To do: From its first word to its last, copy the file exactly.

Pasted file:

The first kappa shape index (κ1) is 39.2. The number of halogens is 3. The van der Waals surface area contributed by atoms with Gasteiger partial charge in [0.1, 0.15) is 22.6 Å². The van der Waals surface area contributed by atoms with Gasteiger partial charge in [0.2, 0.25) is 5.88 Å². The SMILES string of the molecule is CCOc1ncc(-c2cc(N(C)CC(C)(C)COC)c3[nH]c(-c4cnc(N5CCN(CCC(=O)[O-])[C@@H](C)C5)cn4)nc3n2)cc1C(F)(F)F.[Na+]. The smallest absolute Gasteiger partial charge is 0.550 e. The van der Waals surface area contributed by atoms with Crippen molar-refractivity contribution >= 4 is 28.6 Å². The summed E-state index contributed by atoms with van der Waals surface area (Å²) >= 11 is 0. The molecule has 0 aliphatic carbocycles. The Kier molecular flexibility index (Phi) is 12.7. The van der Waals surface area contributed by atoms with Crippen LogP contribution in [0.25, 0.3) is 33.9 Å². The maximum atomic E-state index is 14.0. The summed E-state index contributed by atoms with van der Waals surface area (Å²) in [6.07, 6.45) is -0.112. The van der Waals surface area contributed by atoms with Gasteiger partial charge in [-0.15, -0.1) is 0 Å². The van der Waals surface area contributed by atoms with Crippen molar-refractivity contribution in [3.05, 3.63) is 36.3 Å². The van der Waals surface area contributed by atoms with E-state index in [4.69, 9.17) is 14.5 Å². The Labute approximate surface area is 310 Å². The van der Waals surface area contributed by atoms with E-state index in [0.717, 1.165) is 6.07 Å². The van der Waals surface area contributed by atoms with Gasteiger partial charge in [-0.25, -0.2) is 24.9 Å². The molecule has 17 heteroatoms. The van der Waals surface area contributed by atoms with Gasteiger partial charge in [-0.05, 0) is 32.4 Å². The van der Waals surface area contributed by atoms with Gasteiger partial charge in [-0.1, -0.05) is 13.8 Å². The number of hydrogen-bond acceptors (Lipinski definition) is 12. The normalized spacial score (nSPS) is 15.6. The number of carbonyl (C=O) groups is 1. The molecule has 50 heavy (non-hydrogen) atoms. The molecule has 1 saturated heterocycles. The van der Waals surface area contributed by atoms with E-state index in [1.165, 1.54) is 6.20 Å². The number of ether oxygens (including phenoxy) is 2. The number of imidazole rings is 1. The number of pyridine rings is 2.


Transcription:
The first kappa shape index (κ1) is 39.2. The number of halogens is 3. The van der Waals surface area contributed by atoms with Gasteiger partial charge in [0.1, 0.15) is 22.6 Å². The van der Waals surface area contributed by atoms with Gasteiger partial charge in [0.2, 0.25) is 5.88 Å². The SMILES string of the molecule is CCOc1ncc(-c2cc(N(C)CC(C)(C)COC)c3[nH]c(-c4cnc(N5CCN(CCC(=O)[O-])[C@@H](C)C5)cn4)nc3n2)cc1C(F)(F)F.[Na+]. The smallest absolute Gasteiger partial charge is 0.550 e. The van der Waals surface area contributed by atoms with Crippen molar-refractivity contribution >= 4 is 28.6 Å². The summed E-state index contributed by atoms with van der Waals surface area (Å²) >= 11 is 0. The molecule has 0 aliphatic carbocycles. The Kier molecular flexibility index (Phi) is 12.7. The van der Waals surface area contributed by atoms with Crippen LogP contribution in [0.25, 0.3) is 33.9 Å². The maximum atomic E-state index is 14.0. The summed E-state index contributed by atoms with van der Waals surface area (Å²) in [6.07, 6.45) is -0.112. The van der Waals surface area contributed by atoms with Gasteiger partial charge in [-0.15, -0.1) is 0 Å². The van der Waals surface area contributed by atoms with Crippen molar-refractivity contribution in [3.05, 3.63) is 36.3 Å². The van der Waals surface area contributed by atoms with E-state index in [4.69, 9.17) is 14.5 Å². The Labute approximate surface area is 310 Å². The van der Waals surface area contributed by atoms with E-state index in [0.717, 1.165) is 6.07 Å². The van der Waals surface area contributed by atoms with Gasteiger partial charge in [-0.25, -0.2) is 24.9 Å². The molecule has 17 heteroatoms. The van der Waals surface area contributed by atoms with Gasteiger partial charge in [-0.05, 0) is 32.4 Å². The van der Waals surface area contributed by atoms with Gasteiger partial charge in [-0.1, -0.05) is 13.8 Å². The number of hydrogen-bond acceptors (Lipinski definition) is 12. The normalized spacial score (nSPS) is 15.6. The number of carbonyl (C=O) groups is 1. The molecule has 50 heavy (non-hydrogen) atoms. The molecule has 1 saturated heterocycles. The van der Waals surface area contributed by atoms with E-state index in [1.165, 1.54) is 6.20 Å². The number of ether oxygens (including phenoxy) is 2. The number of imidazole rings is 1. The number of pyridine rings is 2.